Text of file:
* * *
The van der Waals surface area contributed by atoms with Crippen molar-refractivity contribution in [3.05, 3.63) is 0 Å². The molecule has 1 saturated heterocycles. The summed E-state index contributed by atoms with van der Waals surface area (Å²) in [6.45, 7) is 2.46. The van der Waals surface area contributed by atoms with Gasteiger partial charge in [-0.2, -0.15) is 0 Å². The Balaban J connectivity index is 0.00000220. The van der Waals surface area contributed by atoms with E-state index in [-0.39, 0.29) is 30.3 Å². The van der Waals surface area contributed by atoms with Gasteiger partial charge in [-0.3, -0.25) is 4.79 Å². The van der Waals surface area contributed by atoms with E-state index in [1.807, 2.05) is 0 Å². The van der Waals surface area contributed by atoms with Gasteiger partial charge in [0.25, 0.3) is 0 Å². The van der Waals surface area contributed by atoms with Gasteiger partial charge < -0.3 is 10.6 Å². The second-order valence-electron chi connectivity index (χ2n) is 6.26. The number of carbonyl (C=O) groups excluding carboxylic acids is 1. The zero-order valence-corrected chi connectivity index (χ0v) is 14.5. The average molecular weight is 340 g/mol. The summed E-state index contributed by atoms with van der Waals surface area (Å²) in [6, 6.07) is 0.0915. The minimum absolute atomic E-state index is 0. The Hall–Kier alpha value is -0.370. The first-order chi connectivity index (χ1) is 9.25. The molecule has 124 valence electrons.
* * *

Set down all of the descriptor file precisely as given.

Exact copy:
The van der Waals surface area contributed by atoms with Crippen molar-refractivity contribution in [3.05, 3.63) is 0 Å². The molecule has 1 saturated heterocycles. The summed E-state index contributed by atoms with van der Waals surface area (Å²) in [6.45, 7) is 2.46. The van der Waals surface area contributed by atoms with Gasteiger partial charge in [-0.2, -0.15) is 0 Å². The Balaban J connectivity index is 0.00000220. The van der Waals surface area contributed by atoms with E-state index in [-0.39, 0.29) is 30.3 Å². The van der Waals surface area contributed by atoms with Gasteiger partial charge in [-0.3, -0.25) is 4.79 Å². The van der Waals surface area contributed by atoms with E-state index in [1.807, 2.05) is 0 Å². The van der Waals surface area contributed by atoms with Gasteiger partial charge in [0.25, 0.3) is 0 Å². The van der Waals surface area contributed by atoms with Gasteiger partial charge < -0.3 is 10.6 Å². The second-order valence-electron chi connectivity index (χ2n) is 6.26. The number of carbonyl (C=O) groups excluding carboxylic acids is 1. The zero-order valence-corrected chi connectivity index (χ0v) is 14.5. The average molecular weight is 340 g/mol. The summed E-state index contributed by atoms with van der Waals surface area (Å²) in [6, 6.07) is 0.0915. The minimum absolute atomic E-state index is 0. The Hall–Kier alpha value is -0.370. The first-order chi connectivity index (χ1) is 9.25. The molecule has 124 valence electrons.